Where are the jobs?

Two of the biggest issues facing this country today are unemployment and energy. Our elected officials seem to think that the solution to both is developing emerging renewable energy technology. I disagree.

In a blog in February 2009 titled “Home Remodels, Retrofits Are Key To An Energy-Efficient Future” I noted that “Industry research indicates that even the most aggressive efficiency goals for new homes won’t make a dent in overall energy consumption.” And that “remodeling and retrofitting the nation’s older homes is by far the more efficient solution.”

Today, McKinsey Quarterly arrived in my inbox. The subject “Where are the jobs?” In case you aren’t familiar with McKinsey Quarterly and McKinsey & Company, McKinsey Quarterly is the business journal of McKinsey & Company. Their goal is “to offer new ways of thinking about management in the private, public, and nonprofit sectors.” Quarterly articles are written by McKinsey consultants and “offer practical ideas based on the Firm’s experience with the world’s largest companies and on proprietary research and close ties to academic institutions.”

McKinsey notes that many governments, including our own, have been actively trying to promote growth, competitiveness, and employment. But the state that “policy makers who hope that advanced “clean” technologies can create work on a large scale will probably be disappointed, because these sectors are just too small to make an economy-wide difference. The local-business and household-services sectors are a much better bet: from 1995 to 2005, services generated all net job growth in high-income economies.” As I emphasized in my blog 18 months ago, McKinsey consultants have concluded that “Low-tech “green” activities, such as improving the insulation of buildings and replacing obsolete heating and cooling equipment, could generate more jobs than renewable technologies can.”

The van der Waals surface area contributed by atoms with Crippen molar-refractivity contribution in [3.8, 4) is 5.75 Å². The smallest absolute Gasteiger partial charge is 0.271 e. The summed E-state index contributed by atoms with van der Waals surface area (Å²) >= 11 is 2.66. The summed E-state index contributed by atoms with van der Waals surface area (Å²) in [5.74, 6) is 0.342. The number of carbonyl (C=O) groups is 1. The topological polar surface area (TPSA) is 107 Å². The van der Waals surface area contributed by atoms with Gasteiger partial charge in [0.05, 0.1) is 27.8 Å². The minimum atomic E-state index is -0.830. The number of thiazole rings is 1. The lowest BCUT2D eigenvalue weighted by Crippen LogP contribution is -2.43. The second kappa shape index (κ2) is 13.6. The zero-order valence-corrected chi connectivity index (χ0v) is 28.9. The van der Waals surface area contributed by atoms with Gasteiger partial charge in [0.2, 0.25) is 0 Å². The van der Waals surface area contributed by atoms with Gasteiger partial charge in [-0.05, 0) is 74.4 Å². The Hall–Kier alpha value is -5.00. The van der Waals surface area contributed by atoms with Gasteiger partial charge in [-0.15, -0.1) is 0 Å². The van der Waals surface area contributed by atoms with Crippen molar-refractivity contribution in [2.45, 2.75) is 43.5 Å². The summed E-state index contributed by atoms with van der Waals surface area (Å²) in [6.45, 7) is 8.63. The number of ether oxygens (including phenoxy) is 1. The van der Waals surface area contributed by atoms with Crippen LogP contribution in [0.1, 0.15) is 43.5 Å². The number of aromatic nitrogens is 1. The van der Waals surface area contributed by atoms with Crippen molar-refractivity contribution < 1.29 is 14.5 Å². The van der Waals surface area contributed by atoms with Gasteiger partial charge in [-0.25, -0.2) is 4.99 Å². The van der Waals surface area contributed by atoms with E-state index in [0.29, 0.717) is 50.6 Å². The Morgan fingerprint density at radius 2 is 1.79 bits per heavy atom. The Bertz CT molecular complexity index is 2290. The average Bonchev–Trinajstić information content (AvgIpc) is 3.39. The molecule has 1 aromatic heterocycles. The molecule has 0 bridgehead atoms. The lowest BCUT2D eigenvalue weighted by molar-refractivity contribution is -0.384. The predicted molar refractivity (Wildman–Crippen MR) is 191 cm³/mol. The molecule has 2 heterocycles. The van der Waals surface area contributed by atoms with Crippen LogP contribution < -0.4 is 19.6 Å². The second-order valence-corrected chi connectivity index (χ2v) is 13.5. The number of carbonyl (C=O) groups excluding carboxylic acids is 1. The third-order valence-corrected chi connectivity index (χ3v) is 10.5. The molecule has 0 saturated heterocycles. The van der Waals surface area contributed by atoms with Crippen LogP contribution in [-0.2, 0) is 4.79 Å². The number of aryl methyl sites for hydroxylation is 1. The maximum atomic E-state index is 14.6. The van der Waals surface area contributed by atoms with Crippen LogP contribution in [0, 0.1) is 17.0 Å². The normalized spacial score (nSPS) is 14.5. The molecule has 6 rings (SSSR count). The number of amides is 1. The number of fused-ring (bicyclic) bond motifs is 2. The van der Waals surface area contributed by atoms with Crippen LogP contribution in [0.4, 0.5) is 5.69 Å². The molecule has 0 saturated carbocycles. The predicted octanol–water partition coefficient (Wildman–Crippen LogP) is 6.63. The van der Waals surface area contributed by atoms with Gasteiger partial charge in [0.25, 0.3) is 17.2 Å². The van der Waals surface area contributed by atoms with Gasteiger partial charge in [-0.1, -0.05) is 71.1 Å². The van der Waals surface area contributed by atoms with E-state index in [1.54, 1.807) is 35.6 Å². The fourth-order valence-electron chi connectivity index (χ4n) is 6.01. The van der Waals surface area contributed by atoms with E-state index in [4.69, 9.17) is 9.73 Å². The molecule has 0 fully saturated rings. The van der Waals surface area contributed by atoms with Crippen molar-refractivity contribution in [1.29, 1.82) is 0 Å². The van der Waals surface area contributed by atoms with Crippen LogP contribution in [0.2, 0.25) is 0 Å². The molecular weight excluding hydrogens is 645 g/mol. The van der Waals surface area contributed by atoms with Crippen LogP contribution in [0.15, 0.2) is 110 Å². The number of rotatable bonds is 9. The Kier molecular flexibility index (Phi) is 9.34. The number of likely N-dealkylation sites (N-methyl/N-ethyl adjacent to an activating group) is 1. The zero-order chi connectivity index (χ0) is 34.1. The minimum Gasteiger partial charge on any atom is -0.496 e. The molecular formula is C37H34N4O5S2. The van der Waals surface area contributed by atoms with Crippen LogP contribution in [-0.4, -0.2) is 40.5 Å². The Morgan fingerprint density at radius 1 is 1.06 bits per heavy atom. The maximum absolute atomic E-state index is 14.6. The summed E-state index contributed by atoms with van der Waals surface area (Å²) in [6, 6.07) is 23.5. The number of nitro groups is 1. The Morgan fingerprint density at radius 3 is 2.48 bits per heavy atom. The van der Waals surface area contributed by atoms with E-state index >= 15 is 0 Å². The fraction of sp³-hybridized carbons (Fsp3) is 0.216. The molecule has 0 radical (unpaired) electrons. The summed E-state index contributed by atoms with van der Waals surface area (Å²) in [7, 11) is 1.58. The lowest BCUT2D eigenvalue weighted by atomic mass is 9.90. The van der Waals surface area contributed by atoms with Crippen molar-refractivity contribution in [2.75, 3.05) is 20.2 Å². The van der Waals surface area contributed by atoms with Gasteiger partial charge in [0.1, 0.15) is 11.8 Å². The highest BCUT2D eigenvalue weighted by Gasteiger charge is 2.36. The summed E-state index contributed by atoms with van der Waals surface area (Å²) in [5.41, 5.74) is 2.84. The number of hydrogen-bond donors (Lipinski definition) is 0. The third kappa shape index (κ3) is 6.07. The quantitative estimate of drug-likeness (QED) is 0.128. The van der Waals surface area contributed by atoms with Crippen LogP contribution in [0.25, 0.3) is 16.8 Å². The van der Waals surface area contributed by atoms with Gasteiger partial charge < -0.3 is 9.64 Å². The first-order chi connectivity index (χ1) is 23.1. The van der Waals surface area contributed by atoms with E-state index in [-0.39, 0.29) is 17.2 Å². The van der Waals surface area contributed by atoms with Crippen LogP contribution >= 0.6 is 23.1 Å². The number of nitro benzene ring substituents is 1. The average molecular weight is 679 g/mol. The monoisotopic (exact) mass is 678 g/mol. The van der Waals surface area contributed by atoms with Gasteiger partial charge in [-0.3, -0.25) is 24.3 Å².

Just look at the chart below. A 10% increase in construction employment would create 637,000 jobs. To create the same number of jobs in the clean technologies sector would require an 82% increase.

  To learn more, read “Where the US will find growth and jobs” (March 2010).

Now consider this.

 How much do you spend to heat and cool your home every year? If you reduced that expense by 30% to 50%, what would you do with the money you saved? Even if you only spent a portion of it, it would further stimulate the economy and create jobs in other sectors, like retail.


President / Builder – Chuck Miller Construction Inc.

(208) 229-2553


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